Understanding effective post-test linkage strategies for HIV prevention and care: A scoping review



Following HIV testing services (HTS), the World Health Organization recommends prompt linkage to prevention and treatment. Scale‐up of effective linkage strategies is essential to achieving the global 95‐95‐95 goals for maintaining low HIV incidence by 2030 and reducing HIV‐related morbidity and mortality. Whereas linkage to care including same‐day antiretroviral therapy (ART) initiation for all people with HIV is now routinely implemented in testing programmes, linkage to HIV prevention interventions including behavioural or biomedical strategies, for HIV‐negative individuals remains sub‐optimal. This review aims to evaluate effective post‐HTS linkage strategies for HIV overall, and highlight gaps specifically in linkage to prevention.


Using the five‐step Arksey and O’Malley framework, we conducted a scoping review searching existing published and grey literature. We searched PubMed, Cochrane Library, CINAHL, Web of Science and EMBASE databases for English‐language studies published between 1 January 2010 and 30 November 2023. Linkage interventions included as streamlined interventions—involving same‐day HIV testing, ART initiation and point‐of‐care CD4 cell count/viral load, case management—involving linkage coordinators developing personalized HIV care and risk reduction plans, incentives—financial and non‐financial, partner services—including contact tracing, virtual—like social media, quality improvement—like use of score cards, and peer‐based interventions. Outcomes of interest were linkage to any form of HIV prevention and/or care including ART initiation.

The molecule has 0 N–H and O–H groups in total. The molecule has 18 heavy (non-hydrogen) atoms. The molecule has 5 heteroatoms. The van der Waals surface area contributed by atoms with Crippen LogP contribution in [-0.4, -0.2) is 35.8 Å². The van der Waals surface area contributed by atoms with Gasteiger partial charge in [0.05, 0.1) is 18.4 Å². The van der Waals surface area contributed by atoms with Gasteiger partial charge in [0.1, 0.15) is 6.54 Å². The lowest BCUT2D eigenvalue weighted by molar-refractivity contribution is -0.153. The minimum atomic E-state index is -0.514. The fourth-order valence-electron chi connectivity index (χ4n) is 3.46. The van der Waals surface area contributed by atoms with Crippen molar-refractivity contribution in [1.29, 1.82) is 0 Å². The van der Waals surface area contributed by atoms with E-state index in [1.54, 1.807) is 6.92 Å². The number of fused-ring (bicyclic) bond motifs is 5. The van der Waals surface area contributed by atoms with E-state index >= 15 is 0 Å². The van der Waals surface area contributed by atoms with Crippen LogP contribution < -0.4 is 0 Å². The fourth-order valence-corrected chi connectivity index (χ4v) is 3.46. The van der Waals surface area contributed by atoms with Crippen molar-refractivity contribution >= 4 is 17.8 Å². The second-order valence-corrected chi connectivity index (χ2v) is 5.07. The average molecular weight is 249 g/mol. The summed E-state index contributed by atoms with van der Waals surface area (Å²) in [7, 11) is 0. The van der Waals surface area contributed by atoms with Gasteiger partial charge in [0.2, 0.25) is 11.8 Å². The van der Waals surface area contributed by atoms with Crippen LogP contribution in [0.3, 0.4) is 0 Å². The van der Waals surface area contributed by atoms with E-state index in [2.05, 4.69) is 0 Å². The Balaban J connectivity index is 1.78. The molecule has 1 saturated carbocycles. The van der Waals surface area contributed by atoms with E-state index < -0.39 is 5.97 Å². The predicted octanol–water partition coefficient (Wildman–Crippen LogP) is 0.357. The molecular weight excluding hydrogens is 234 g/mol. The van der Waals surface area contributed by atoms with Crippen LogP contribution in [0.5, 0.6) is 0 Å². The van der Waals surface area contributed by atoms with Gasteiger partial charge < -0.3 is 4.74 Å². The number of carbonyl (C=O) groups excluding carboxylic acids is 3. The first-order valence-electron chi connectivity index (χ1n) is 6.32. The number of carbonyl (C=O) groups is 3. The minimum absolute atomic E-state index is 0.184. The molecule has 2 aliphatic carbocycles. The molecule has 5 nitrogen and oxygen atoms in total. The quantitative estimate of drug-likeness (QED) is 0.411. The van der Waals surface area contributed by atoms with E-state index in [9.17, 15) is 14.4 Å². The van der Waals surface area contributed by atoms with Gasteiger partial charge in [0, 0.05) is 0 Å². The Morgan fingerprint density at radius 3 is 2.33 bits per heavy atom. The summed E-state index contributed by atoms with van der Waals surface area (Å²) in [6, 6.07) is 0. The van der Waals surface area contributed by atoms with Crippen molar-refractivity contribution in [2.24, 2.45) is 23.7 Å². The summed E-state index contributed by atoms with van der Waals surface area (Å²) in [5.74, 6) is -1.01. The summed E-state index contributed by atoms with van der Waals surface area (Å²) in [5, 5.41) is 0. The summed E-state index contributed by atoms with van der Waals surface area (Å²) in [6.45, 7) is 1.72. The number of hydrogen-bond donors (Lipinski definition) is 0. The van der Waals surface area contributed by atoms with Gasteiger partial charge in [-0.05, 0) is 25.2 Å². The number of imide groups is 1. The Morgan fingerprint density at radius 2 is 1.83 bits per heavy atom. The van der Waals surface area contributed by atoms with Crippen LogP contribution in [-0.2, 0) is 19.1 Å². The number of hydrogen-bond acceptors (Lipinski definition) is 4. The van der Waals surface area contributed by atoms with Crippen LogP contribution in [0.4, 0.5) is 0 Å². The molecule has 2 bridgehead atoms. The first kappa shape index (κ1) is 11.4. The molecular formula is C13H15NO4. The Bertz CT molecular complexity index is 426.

Of 2358 articles screened, 66 research studies met the inclusion criteria. Only nine linkage to prevention studies were identified (n = 9/66, 14%)—involving pre‐exposure prophylaxis, voluntary medical male circumcision, sexually transmitted infection and cervical cancer screening. Linkage to care studies (n = 57/66, 86%) focused on streamlined interventions in the general population and on case management among key populations.


Despite a wide range of HIV prevention interventions available, there was a dearth of literature on HIV prevention programmes and on the use of messaging on treatment as prevention strategy. Linkage to care studies were comparatively numerous except those evaluating virtual interventions, incentives and quality improvement.


The findings give insights into linkage strategies but more understanding of how to provide these effectively for maximum prevention impact is needed.


Wamuti B, Jamil MS, Siegfried N, Ford N, Baggaley R, Johnson CC, Cherutich P




  • Population(s)
    • General HIV+ population
    • General HIV- population
  • Prevention, Engagement and Care Cascade
    • Engagement and Care Cascade
    • Prevention
  • Engagement and Care Cascade
    • Linkage/engagement in care
    • Treatment
  • Prevention
    • Biomedical interventions
  • Testing
    • Testing


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